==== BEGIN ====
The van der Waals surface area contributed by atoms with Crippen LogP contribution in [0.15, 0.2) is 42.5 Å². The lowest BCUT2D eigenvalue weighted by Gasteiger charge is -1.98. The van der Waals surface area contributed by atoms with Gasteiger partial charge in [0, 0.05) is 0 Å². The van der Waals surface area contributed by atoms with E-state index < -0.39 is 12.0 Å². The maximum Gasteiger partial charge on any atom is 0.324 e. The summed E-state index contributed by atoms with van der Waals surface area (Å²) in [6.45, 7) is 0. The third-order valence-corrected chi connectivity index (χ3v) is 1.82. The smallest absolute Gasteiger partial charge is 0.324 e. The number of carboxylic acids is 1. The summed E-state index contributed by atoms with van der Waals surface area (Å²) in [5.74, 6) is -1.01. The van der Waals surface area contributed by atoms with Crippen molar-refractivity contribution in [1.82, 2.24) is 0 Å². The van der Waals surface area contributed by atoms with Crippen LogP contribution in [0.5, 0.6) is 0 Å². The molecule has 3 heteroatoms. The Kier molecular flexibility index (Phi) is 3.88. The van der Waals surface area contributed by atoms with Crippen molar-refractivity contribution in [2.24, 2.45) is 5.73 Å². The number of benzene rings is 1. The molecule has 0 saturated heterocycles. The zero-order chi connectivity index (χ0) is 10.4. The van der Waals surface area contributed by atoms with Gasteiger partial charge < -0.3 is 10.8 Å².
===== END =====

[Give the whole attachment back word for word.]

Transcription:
The van der Waals surface area contributed by atoms with Crippen LogP contribution in [0.15, 0.2) is 42.5 Å². The lowest BCUT2D eigenvalue weighted by Gasteiger charge is -1.98. The van der Waals surface area contributed by atoms with Gasteiger partial charge in [0, 0.05) is 0 Å². The van der Waals surface area contributed by atoms with E-state index < -0.39 is 12.0 Å². The maximum Gasteiger partial charge on any atom is 0.324 e. The summed E-state index contributed by atoms with van der Waals surface area (Å²) in [6.45, 7) is 0. The third-order valence-corrected chi connectivity index (χ3v) is 1.82. The smallest absolute Gasteiger partial charge is 0.324 e. The number of carboxylic acids is 1. The summed E-state index contributed by atoms with van der Waals surface area (Å²) in [5.74, 6) is -1.01. The van der Waals surface area contributed by atoms with Crippen molar-refractivity contribution in [1.82, 2.24) is 0 Å². The van der Waals surface area contributed by atoms with Crippen LogP contribution in [0.5, 0.6) is 0 Å². The molecule has 3 heteroatoms. The Kier molecular flexibility index (Phi) is 3.88. The van der Waals surface area contributed by atoms with Crippen molar-refractivity contribution in [2.24, 2.45) is 5.73 Å². The number of benzene rings is 1. The molecule has 0 saturated heterocycles. The zero-order chi connectivity index (χ0) is 10.4. The van der Waals surface area contributed by atoms with Gasteiger partial charge < -0.3 is 10.8 Å².